Similarly, horizontal rod 104, with similar aspect ratios to vertical rod 106, is inserted in grooves 110 b. Horizontal rod 104, however, measures the y-coordinate on a computer screen. The intersection of vertical rod 106 and horizontal rod 104 form intersection 112. Horizontal rod 104 and vertical rod 106, for example, can be arranged orthogonal to each other. In addition to right angles, horizontal rod 104 and vertical rod 106 can be arranged at any angle less than ninety degrees. For example, horizontal rod 104 and vertical rod 106 can form an angle of forty-five degrees. Intersection 112 is used to mark a reference location on the screen. Reference location means a point on the monitor that the user will refer to. Each rod 104 or 106 can be marked in units (e.g., English or metric units) to allow rod 104 or 106 to function as a ruler. For example, rod 104 or 106 can be marked with metric units to allow it to become a metric ruler. Furthermore, each rod 104 or 106 can be transparent or lightly colored.
The following illustrates the use of a monitor guide according to an exemplary embodiment of the present invention. For example, on the screen of a computer is a spreadsheet filled with data that is arranged in columns and rows. If the user were verifying that the columns of numbers matched an existing spreadsheet, then the user would slide the vertical rod to line up against the column of data that the user is currently checking. Once the column of data on the screen is marked by the guide, the user is free to look away from the monitor and consult a hard copy of the data and proceed with the checking of the values, i.e., the value on the screen matching the value on the paper. Similarly, the user can follow the same method for the rows of a spreadsheet.
Alternatively, if one of the data points looks incorrect, the user can mark the location of that data point by the intersection of the horizontal and vertical rods. Once marked, the user can proceed to other tasks to verify that the data point is indeed correct. The marking of the data point by the guide allows the user to quickly refer back to that data point.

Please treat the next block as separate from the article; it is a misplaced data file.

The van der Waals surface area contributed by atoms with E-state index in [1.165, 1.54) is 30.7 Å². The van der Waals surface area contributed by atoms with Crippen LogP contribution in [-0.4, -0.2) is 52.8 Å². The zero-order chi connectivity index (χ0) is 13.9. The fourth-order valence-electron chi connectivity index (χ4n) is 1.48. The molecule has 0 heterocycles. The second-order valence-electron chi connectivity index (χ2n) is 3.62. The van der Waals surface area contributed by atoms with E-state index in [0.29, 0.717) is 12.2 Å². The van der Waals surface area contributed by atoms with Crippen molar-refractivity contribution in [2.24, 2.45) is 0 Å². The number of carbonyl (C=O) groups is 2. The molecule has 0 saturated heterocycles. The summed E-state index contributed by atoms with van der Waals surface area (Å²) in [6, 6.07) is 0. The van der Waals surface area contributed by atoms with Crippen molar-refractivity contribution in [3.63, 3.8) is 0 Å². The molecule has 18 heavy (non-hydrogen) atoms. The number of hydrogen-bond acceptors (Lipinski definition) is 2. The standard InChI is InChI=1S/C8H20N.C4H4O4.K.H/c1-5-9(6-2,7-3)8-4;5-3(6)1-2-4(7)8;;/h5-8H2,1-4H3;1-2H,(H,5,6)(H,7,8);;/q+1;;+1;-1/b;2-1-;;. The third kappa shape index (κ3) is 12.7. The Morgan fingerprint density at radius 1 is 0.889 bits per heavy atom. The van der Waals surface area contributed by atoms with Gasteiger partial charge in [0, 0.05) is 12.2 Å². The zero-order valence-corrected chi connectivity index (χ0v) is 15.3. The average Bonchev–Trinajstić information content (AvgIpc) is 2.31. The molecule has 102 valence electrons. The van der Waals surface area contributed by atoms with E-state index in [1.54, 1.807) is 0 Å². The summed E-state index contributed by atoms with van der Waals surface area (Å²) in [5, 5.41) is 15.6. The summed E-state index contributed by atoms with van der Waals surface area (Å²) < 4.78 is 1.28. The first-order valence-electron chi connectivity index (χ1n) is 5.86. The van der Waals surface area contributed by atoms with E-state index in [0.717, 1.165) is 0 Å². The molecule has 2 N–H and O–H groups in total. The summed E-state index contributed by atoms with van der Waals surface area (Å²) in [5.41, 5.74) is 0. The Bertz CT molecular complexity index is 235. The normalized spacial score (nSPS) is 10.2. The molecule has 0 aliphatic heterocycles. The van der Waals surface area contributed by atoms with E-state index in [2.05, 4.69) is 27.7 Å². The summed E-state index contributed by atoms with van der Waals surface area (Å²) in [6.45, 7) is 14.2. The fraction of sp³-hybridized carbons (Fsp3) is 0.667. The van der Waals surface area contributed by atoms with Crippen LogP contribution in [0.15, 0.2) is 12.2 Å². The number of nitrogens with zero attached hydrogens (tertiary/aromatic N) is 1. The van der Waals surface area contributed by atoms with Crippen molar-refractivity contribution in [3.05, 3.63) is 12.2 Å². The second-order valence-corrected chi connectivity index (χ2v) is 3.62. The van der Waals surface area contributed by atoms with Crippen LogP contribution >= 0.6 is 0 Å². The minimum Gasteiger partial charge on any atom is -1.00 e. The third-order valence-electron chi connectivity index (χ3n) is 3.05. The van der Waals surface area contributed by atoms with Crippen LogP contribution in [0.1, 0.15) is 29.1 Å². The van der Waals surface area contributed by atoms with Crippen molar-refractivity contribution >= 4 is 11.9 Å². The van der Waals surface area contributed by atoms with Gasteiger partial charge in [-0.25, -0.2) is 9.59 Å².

In addition to use on the computer, the guide can also be used to non-permanently mark data points on the hard copy. Two guides can also be used concurrently, one for the computer and one for the hard copy, to facilitate the comparisons.
If the rods are ruled, then the rods can be used as rulers to measure distances and sizes on the screen or on a hardcopy. Furthermore, if the screen and hard copies, e.g., print-outs, are of the same scale, i.e. WYSIWYG (or, What You See Is What You Get) then, the values or distances measured on the computer screen would correlate to a respective point on the hard copy and vice versa. Moreover, any reference points marked on the computer screen can be easily located on the hard copy by using the guide.
Additional advantages and modifications will readily occur to those skilled in the art. Therefore, the present invention in its broader aspects is not limited to the specific details and representative devices shown and described herein. Accordingly, various modifications may be made without departing from the spirit or scope of the general inventive concept as defined by the appended claims.
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|Citing Patent||Filing date||Publication date||Applicant||Title|
|US8745918 *||Jun 9, 2011||Jun 10, 2014||Chris Dyson-Coope||Garden bedding system|
|US20120055085 *||Jun 9, 2011||Mar 8, 2012||Chris Dyson-Coope||Garden bedding system|
|U.S. Classification||33/436, 33/443, 33/562|
|Aug 4, 2008||REMI||Maintenance fee reminder mailed|
|Jan 25, 2009||LAPS||Lapse for failure to pay maintenance fees|
|Mar 17, 2009||FP||Expired due to failure to pay maintenance fee|
Effective date: 20090125